I saw the movie before picking up the book. And it was CREEPY! Who'd have thought a kids movie would shake me up so much?! Needless to say, I was eageI saw the movie before picking up the book. And it was CREEPY! Who'd have thought a kids movie would shake me up so much?! Needless to say, I was eager to read the book after it and it didn't disappoint.
This story is about a girl, Coraline, who moves into a old house, divided into four flats, with her parents. She gets bored pretty quickly with the new place, what with her parents being too busy to spend time with her, so she takes to exploring.
She finds a small door which has been walled but can't get in as it is locked and she doesn't have the key. When she meets her neighbours, Ms Spink and Ms. Forcible (retired stage performers) and Mr. Bobo (trains mice to perform circus tricks), they warn her saying she's in great danger and she ought not to go through that door.
But, like any red-blooded kid, she does anyway.
Once there, in the "Other" world, she finds it is a mirror image of her own world, complete with an "Other" mom and dad. Only, these people have buttons for eyes and want her to join them and stay with them forever.
(view spoiler)[When Coraline refuses to exchange her eyes for buttons and runs away, back to her own world, she finds out her parents have been kidnapped by the "Other" mother. So she sets out to rescue them - saving the souls of three ghost children along the way, who, instead of going back to their own world, had decided to stay with the "Other" mother (who had then tricked them and eaten their souls). (hide spoiler)]
I'm surprised this book is classified as a kid's novel, but this is me, speaking as a twenty-something year old; if I try to put myself in a kid's shoes, though, I can see the allure.
Coraline is a fine character. She is just like any other regular kid, nothing more, nothing less; Inquisitive, reckless, scared but yet brave and bored of anything "normal". Gaiman creates a trio of unique, odd-ball characters in the form of Ms. Spink, Ms. Forcible and Mr.Bobo. The "Other" Mother was truly scary - or maybe it was just my imagination fueled by that excellent movie (must watch, BTW)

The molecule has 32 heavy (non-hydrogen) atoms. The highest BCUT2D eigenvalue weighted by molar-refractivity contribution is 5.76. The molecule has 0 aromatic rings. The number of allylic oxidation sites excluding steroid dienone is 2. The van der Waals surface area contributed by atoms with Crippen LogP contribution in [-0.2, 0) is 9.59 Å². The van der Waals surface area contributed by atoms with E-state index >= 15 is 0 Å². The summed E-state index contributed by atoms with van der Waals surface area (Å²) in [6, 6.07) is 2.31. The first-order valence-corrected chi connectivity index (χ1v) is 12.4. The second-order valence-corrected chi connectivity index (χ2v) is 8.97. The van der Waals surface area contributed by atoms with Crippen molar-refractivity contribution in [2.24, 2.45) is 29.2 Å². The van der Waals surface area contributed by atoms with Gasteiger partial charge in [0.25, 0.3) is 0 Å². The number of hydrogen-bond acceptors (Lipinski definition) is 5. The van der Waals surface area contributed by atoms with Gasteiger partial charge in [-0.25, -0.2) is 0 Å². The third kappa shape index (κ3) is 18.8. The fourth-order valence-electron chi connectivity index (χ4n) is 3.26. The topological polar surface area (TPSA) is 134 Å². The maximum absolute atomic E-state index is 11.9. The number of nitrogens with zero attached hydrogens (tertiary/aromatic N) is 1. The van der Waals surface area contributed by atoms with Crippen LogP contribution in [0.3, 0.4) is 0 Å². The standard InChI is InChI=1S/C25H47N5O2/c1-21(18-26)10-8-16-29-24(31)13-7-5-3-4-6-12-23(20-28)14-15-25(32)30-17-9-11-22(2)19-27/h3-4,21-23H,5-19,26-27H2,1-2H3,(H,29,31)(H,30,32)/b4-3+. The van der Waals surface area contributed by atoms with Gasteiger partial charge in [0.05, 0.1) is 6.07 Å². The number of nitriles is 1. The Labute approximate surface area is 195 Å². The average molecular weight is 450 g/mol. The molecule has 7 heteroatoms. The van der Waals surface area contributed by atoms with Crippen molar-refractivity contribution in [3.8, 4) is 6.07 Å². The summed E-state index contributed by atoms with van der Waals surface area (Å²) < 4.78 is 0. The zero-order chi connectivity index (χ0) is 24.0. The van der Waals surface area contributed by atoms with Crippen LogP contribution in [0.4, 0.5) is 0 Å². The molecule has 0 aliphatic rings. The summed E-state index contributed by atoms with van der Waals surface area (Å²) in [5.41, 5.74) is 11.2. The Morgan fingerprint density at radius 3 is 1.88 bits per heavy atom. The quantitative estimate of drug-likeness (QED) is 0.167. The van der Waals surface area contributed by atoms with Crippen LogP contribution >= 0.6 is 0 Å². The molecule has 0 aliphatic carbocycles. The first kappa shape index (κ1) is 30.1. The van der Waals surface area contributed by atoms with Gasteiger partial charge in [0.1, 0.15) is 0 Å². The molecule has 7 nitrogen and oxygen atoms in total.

A good book to read right before bed for those who love a bit of horror every now and then. Four stars for the sheer brilliance of Gaiman's imagination....more
It isn't often one comes across a book by an Indian author, with a sequel. It is even rarer when the said sequel might just be better than its predeceIt isn't often one comes across a book by an Indian author, with a sequel. It is even rarer when the said sequel might just be better than its predecessor.
Tripathi once again delves into Indian mythology and spins a fascinating tale around many of the names heard in tales told at our grandmothers' knees, portraying them as mere mortals. Last left, Shiva was about to launch an attack on the dreaded Nagas to avenge Brahaspathi's death. The book's blurb gives you enough indication, and then some, that Shiva's plan might not be that easy to execute. His desire, and ours, for answers takes him all across India in this book, with the city in focus being Kashi.